-They enter the house and the two people he describes as corpulent, tall, dressed in civilian clothes, with a German accent take him to the main entrance of the chalet and there is another person who accompanies him along a corridor to a room where the Lord who was supposedly Adolph Hitler . My father says it was a spacious, large room, with a window that overlooked a grove or a park. And the person who was supposedly Hitler was at a desk. When my father is admitted, he stands up, receives him and greets him. My father says it was an affectionate greeting. They were both alone. He asks about General Perón in a difficult Castilian , it cost him but he spoke in Spanish. My father unhooks the doll's portfolio and hands it to him. They exchange two or three words, they don't speak much and from a ledge behind them he takes out a bottle of cognac with two glasses. It serves my father, he serves and toast to Argentina and Perón.


Officer Heil said that the man who was supposedly Hitler spoke bad Spanish, dragged his legs and looked old and sick


Lieutenant Colonel Julio Arturo Heil's son uses the adverb "supposedly". He does not want an incomprehensible statement - there is no retroactive DNA - to stain his father's first-person account :

- He supposed that the person he had seen was Hitler, but he couldn't tell if it was a double. At 25 he could not say it. We assume so. For the trip, the place. And he also complied with the directives that President Perón and Minister Lucero had given him.

Alejandro Heil adds an unexpected fact:

-In the letter, in the written account that my father wrote in 2011 at my mother's request, he states that Hitler gave him an envelope to hand General Perón. But when he made the recording, a few months ago, he spoke by heart. I did not read a text. Perhaps with 92 years, with the passage of time, I have forgotten some details, because that data did not include it ...

-And how did that interview in Bariloche end?

-They say goodbye, shake hands, my father describes the person he sees similar to what was seen in the newspapers that seemed to be Adolph Hitler, an older Hitler, more deteriorated, gray-haired, with a mustache, with tremors in both hands, with a rudimentary Spanish ... My father greets him militarily, because he had gone in uniform and retires. He does the reverse road, again the jeep, the plane from Bariloche, again El Palomar, the black Mercedes Benz was waiting for him and took him to the Casa Rosada. Again in General Perón's office, this time after waiting a while because the President was attending to other people. My father gives him the news that he had fulfilled the commission, that the briefcase had been delivered and handed him what Hitler had given him. Perón congratulated him and told him that his career and his permanence in the army are at stake in his reserve . "Give me your word of honor and soldier that this is not going to comment and will take it quietly," he asked. And so my father did it, because only when all the protagonists died did he reveal it in an intimate way. And he himself was already very sick.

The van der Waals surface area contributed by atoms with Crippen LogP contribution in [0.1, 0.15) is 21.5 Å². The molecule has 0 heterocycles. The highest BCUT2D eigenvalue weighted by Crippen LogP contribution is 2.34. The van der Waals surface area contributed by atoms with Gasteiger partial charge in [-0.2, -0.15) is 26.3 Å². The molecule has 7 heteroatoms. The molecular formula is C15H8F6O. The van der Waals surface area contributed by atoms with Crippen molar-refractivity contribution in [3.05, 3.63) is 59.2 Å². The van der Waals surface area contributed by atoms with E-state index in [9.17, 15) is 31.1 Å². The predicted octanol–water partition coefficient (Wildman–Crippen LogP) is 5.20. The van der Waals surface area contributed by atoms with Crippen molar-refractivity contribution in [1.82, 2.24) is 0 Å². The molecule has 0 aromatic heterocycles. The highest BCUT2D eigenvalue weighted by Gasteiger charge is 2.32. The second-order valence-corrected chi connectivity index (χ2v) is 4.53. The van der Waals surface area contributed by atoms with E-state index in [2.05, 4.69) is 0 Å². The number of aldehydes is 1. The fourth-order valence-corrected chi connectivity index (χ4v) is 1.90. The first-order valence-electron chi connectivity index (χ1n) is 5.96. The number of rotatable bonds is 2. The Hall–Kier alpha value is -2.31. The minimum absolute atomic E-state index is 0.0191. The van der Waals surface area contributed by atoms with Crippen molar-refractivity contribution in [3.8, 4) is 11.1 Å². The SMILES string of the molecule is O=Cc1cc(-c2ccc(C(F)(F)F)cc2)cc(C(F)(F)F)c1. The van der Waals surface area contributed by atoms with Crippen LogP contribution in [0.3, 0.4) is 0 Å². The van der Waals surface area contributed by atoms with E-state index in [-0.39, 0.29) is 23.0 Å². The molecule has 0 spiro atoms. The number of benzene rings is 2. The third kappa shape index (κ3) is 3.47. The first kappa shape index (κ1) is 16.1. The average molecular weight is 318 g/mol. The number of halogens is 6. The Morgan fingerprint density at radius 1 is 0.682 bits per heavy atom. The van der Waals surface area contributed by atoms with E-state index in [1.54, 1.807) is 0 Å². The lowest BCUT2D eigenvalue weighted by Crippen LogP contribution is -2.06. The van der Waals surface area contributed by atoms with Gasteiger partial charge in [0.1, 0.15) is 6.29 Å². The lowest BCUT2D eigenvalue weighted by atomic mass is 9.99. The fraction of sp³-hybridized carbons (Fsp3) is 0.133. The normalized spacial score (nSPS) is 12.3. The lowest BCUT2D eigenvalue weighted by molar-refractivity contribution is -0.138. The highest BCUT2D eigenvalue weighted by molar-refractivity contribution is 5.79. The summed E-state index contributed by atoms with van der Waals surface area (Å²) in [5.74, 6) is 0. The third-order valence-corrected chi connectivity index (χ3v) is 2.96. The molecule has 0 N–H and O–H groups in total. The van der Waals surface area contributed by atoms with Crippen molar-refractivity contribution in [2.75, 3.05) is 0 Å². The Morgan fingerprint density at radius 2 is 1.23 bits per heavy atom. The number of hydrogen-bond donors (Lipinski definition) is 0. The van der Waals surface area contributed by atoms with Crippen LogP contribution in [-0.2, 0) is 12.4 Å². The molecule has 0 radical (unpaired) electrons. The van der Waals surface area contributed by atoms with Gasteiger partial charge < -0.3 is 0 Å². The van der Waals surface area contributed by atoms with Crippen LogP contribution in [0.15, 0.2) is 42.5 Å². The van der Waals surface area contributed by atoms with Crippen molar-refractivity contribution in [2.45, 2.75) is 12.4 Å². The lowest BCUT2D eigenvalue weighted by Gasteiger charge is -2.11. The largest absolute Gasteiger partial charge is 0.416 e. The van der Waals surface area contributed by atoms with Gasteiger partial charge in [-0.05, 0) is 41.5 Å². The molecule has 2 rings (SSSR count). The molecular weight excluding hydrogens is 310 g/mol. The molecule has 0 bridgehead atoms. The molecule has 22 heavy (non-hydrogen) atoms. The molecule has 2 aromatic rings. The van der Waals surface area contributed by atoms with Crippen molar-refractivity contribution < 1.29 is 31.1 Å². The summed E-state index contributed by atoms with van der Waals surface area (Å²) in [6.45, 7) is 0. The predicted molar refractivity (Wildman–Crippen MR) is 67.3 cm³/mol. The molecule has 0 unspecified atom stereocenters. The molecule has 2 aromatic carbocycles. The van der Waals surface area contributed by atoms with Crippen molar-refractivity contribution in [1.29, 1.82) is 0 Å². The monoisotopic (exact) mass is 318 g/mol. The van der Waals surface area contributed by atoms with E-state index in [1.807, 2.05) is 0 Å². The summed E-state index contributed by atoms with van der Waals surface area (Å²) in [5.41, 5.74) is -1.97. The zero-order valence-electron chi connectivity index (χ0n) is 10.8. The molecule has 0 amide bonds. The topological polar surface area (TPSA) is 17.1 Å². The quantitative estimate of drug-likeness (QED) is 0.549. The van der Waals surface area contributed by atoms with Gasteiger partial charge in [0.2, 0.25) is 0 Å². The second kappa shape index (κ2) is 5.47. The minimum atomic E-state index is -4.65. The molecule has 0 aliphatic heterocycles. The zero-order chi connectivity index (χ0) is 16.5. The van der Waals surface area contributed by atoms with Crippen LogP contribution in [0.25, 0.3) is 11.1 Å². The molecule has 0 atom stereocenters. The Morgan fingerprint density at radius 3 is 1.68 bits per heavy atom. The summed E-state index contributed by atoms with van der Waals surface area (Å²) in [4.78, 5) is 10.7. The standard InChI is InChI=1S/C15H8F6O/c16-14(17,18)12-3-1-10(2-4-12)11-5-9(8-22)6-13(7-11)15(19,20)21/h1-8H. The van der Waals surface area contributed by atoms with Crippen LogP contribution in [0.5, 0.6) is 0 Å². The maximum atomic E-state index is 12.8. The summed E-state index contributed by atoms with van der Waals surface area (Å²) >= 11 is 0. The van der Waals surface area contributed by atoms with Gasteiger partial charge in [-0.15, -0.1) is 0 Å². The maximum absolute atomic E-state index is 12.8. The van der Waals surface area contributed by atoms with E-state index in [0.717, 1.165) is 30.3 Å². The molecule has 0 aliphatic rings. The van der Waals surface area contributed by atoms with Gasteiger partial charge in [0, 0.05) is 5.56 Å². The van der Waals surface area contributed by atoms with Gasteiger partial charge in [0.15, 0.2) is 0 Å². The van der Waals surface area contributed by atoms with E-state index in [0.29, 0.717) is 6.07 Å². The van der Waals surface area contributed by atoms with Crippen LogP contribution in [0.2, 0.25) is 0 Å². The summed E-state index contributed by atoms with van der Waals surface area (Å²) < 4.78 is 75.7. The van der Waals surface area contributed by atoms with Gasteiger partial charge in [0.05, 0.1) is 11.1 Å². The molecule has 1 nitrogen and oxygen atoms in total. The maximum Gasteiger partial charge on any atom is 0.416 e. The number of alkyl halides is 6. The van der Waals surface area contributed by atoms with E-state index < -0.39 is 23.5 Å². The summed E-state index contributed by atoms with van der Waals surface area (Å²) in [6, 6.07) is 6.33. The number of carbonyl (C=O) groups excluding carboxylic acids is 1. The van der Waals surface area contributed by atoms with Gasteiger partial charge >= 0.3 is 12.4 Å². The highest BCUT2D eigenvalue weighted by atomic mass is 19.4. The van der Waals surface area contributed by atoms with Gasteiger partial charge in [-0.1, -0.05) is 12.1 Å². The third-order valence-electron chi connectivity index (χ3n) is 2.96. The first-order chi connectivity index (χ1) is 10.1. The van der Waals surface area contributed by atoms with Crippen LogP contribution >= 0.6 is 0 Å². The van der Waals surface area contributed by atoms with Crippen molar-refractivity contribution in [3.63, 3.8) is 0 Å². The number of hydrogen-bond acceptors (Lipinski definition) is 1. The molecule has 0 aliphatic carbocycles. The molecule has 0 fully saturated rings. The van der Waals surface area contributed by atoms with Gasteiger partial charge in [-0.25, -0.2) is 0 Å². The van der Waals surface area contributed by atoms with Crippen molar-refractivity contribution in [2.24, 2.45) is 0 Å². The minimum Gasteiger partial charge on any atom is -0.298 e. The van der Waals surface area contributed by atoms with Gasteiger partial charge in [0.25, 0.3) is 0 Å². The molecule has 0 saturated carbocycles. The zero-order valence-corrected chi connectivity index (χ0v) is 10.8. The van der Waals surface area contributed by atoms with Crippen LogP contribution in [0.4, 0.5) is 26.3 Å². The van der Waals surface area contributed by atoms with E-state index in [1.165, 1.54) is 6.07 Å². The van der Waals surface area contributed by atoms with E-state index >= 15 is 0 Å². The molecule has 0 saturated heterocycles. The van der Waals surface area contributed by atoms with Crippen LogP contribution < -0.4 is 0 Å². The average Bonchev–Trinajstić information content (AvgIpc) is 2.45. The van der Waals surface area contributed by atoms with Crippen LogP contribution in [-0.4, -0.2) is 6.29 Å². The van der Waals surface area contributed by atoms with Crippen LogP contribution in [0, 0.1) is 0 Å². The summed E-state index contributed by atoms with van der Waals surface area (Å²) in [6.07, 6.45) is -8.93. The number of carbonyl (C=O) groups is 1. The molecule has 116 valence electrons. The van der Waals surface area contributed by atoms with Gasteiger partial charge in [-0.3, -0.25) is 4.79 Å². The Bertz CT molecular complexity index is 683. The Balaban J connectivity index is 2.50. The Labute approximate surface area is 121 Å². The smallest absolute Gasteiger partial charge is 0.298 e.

The six veneers that Lieutenant Colonel Heil left written - at the request of his wife Nelly - recounting the surprising facts he lived in 1953

When Lt. Col. Julio Arturo Heil was about to die, in 2010, he revealed to his wife that secret of the interview with the alleged Hitler, following an order from President Perón. At her request - her name was Nelly - she wrote the story in six pages that are a document of enormous historical value and that we reproduce today. But there is something else: